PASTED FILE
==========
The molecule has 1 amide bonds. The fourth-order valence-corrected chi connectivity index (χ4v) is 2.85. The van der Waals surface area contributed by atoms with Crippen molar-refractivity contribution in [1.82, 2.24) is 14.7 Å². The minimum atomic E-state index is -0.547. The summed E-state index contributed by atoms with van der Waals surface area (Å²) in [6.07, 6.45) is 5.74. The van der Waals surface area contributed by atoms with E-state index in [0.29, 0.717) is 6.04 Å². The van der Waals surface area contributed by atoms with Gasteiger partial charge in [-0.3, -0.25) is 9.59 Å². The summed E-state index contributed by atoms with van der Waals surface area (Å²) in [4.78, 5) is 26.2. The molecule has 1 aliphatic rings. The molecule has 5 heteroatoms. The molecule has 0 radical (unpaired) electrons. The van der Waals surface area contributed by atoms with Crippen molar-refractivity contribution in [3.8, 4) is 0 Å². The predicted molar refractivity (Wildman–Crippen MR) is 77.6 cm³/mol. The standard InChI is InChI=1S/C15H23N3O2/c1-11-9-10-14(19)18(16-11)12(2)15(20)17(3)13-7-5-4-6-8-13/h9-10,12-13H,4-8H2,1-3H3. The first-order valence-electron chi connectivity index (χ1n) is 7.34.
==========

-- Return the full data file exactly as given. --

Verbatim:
The molecule has 1 amide bonds. The fourth-order valence-corrected chi connectivity index (χ4v) is 2.85. The van der Waals surface area contributed by atoms with Crippen molar-refractivity contribution in [1.82, 2.24) is 14.7 Å². The minimum atomic E-state index is -0.547. The summed E-state index contributed by atoms with van der Waals surface area (Å²) in [6.07, 6.45) is 5.74. The van der Waals surface area contributed by atoms with E-state index in [0.29, 0.717) is 6.04 Å². The van der Waals surface area contributed by atoms with Gasteiger partial charge in [-0.3, -0.25) is 9.59 Å². The summed E-state index contributed by atoms with van der Waals surface area (Å²) in [4.78, 5) is 26.2. The molecule has 1 aliphatic rings. The molecule has 5 heteroatoms. The molecule has 0 radical (unpaired) electrons. The van der Waals surface area contributed by atoms with Crippen molar-refractivity contribution in [3.8, 4) is 0 Å². The predicted molar refractivity (Wildman–Crippen MR) is 77.6 cm³/mol. The standard InChI is InChI=1S/C15H23N3O2/c1-11-9-10-14(19)18(16-11)12(2)15(20)17(3)13-7-5-4-6-8-13/h9-10,12-13H,4-8H2,1-3H3. The first-order valence-electron chi connectivity index (χ1n) is 7.34.